I will lead the blind on their journey;
by paths unknown I will lead them.
I will turn darkness into light before them,
and make crooked ways straight.
—From the book by the prophet Isaiah and from Lauds for Monday of the Sixteenth Week in Ordinary Time (Week IV of the Four-Week Psalter).
Show favor, O Lord, to your servants
and mercifully increase the gifts of your grace,
that, made fervent in hope, faith, and charity,
they may be ever watchful in keeping your commands.
—The Collect for the Mass for the Sixteenth Sunday in Ordinary Time.
Let everything that lives and breathes
give praise to the Lord.
—From Psalm 150 and from Lauds for the Sixteenth Sunday of Ordinary Time (Week IV of the Four-Week Psalter).
You will not fear the terror of the night
nor the arrow that flies by day,
nor the plague that prowls in the darkness
nor the scourge that lays waste at noon.
A thousand may fall at your side,
ten thousand fall at your right,
you, it will never approach;
his faithfulness is buckler and shield.
—From Psalm 91 and from Second Compline for Sunday.
The great thing to remember is that, though our feelings come and go, His love for us does not. It is not wearied by our sins or our indifference; and, therefore, it is quite relentless in its determination that we shall be cured of those sins, at whatever cost to us, and whatever cost to Him
But this at least is part of what he meant; that comradeship and serious joy are not interludes in our travel; but that rather our travels are interludes in comradeship and joy, which through God shall endure for ever. The inn does not point to the road; the road points to the inn. And all roads point at last to an ultimate inn, where we shall meet Dickens and all his characters: and when we drink again it shall be from the great flagons in the tavern at the end of the world.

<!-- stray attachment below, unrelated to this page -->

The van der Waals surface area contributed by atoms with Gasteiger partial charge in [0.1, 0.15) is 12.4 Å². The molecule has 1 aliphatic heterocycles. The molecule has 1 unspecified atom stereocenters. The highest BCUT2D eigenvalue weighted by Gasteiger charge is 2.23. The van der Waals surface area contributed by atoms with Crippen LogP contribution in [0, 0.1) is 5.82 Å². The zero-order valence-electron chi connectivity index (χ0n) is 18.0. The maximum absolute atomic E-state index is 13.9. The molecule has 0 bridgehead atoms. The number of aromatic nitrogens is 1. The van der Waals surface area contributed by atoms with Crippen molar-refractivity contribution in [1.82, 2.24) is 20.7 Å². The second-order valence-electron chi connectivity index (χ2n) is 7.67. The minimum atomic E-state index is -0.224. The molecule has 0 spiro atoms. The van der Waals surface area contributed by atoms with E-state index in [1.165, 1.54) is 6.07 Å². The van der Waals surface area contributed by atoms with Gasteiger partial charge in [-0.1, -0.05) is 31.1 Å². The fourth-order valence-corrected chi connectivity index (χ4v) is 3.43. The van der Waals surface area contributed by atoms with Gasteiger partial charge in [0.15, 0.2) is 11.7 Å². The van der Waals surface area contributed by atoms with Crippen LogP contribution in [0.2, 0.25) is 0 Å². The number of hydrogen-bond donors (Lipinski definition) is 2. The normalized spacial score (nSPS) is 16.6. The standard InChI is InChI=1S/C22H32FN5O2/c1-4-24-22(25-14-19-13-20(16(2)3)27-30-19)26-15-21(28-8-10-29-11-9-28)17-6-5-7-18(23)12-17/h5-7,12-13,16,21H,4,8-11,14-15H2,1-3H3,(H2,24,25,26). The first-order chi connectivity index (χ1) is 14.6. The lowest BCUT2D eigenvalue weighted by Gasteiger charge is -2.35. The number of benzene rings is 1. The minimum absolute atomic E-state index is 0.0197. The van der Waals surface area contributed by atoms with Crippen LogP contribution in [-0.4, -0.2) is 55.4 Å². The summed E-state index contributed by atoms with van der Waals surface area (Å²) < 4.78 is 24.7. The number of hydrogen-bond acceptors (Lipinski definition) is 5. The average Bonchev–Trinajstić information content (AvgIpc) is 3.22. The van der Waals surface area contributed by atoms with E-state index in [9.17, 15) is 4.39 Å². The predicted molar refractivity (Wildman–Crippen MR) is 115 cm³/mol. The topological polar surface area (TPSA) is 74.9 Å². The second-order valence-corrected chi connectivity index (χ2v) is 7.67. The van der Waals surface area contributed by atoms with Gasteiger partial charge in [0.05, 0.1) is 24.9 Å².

If you see a young monk by his own will climbing up into heaven, take him by the foot and throw him to the ground, because what he is doing is not good for him.
—Thomas Merton via inward/outward (via denisehess)
…what are virtues for the mystic are torment and sickness for the modern man or woman: estrangement, loneliness, silence, solitude, inner emptiness, deprivation, poverty, not-knowing, and so forth …. What the monks sought for in order to find God, modern men and women fly from as if it were the devil.
—Jurgen Moltmann via Richer by Far (via denisehess)